Filament provides turnkey wireless sensor networks for industrial customers that let you retrofit any existing machine, sensor, or device.

Employees: 30

Filament

Filament, a new wireless networking startup that unveiled itself this week at O’Reilly SolidCon, intends to transform the Internet of Things by allowing smart, connected devices to declare their independence from centralized networks.

The company’s transceivers, called Taps, combine short-range Bluetooth Low Energy signals with long-range radios operating in the sub-gigahertz range. These transmissions don’t carry a ton of data, but have minimal power requirements and can travel for miles even in dense urban areas.

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It’s the same technology used by companies like Sigfox and Actility, which are actively deploying cellular-style networks for communication between IoT devices in cities around the world. But whereas those companies are working alongside traditional mobile network operators, Filament’s Taps are designed to be operated independently — whether by corporations, local governments, or individual citizens.

A company might set up a Filament network to connect sensors and equipment throughout a manufacturing facility; a city might deploy Taps in every neighborhood to create a network dedicated to municipal infrastructure; a farmer might use it to connect crop sensors and vehicles across acres of fields. And then they could each choose whether to keep their network private, or allow it to interconnect partially or fully with each of the others.

This decentralized model is achieved through the use of open protocols for direct and secure machine-to-machine communication, such as blockchains, BitTorrent, and Telehash. Instead of relying on consolidated, third-party cloud services to exchange data and broker transactions, the idea is that devices on Filament networks — whether in the hands of users or acting independently according to their programming — will negotiate these functions one-on-one.

“We are building a platform that operates in distributed environments; removing the need for a ‘cloud’, or central network authority,” the company wrote in a blog post laying out its vision. “Imagine a future where devices have the autonomy to discover other devices, connect directly to them in a secure manner, and establish trust with them through contractual agreements.”

Filament’s philosophy is closely linked to ideas about how the blockchain, which is the foundational unit of “cryptocurrencies” like BitCoin, will create revolutionary new business models and economic opportunities for the IoT. The blog post referenced ADEPT, IBM and Samsung’s proof-of concept for the kinds of emergent behaviors that arise when devices can start to sense their own environments and use the information to negotiate with one another on a decentralized network.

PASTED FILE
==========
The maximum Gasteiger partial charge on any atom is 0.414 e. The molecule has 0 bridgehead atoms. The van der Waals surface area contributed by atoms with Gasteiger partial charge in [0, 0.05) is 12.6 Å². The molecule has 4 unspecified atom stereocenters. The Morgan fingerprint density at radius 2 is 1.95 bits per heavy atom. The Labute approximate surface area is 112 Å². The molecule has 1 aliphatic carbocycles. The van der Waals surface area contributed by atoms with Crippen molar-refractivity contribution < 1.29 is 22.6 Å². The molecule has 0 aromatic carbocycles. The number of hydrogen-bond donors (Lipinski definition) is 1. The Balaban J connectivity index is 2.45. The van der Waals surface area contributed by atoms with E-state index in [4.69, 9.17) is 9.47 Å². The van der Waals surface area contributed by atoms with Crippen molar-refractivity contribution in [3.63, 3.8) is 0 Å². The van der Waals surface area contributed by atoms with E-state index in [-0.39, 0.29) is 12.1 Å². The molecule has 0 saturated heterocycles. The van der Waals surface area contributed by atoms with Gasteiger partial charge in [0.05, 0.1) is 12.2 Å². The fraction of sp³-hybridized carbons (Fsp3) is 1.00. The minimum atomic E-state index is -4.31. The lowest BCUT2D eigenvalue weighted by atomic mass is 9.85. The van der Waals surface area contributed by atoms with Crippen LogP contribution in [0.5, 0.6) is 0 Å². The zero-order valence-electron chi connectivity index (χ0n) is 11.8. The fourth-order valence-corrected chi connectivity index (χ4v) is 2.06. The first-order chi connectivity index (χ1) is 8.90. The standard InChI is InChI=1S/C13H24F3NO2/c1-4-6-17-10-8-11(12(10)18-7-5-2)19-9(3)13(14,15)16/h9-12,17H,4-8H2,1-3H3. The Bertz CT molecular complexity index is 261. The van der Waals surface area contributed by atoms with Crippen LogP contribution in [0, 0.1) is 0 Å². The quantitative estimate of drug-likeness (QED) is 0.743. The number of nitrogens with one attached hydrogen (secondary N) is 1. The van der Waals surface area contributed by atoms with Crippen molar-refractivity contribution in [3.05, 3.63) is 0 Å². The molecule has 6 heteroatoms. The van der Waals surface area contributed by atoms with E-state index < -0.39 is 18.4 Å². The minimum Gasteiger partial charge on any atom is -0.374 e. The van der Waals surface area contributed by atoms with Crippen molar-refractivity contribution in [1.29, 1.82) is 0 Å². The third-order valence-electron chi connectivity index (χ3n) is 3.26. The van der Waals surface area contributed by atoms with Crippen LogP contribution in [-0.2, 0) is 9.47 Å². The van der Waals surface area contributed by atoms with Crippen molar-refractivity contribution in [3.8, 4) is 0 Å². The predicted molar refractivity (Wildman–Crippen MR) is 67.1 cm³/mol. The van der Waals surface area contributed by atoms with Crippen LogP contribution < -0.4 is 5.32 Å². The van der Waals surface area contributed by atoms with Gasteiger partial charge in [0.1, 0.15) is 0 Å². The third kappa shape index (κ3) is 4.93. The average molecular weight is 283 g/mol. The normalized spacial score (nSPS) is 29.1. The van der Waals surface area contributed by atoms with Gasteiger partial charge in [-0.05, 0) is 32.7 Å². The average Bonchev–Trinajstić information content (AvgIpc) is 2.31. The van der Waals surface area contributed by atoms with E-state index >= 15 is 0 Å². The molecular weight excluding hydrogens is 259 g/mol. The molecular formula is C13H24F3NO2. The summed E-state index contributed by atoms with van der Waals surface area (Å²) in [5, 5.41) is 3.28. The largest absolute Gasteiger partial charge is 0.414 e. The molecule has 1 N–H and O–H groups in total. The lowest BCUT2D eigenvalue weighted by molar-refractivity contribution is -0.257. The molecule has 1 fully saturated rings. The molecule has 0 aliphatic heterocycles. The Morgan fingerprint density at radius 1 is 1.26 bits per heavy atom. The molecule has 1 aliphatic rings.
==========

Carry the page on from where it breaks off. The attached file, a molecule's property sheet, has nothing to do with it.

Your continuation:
“There is an adjacent possibility where a device not only interacts with others, but transacts value; where devices can pay each other directly for access to sensor data or to make something happen,” Filament wrote. “It’s clear that there is a world of new marketplaces and opportunities available.”

Here’s the full text of Filament’s Declaration of Device Independence:

We believe that the pervasive digital coupling to the physical world through sensors and actuators is a new form of raw economic value creation. Each coupling can generate an arbitrary amount of value at future points in time, and the potential to access this future value can be exchanged between parties as a currency.

We believe that all economic elements, digital and physical, old and new, must be fundamentally autonomous and distributed in order to maximize their potential. These new units of currency must be principally independent actors from centralized authority, retaining full control and complete privacy at the device providing the coupling and creating the value.

We refer to these beliefs as simply Distributed Sensor Transactions, or DIST for short. Our own work on building an open DIST platform makes use of and combines existing strong technologies to power it, including the blockchain (Bitcoin and Ethereum for transactions), Telehash (private communication), JOSE (smart contracts), TMesh (low-power mesh networking), and BitTorrent (firmware and remote management updates).


By
Ted Burnham

Professional Combobulator

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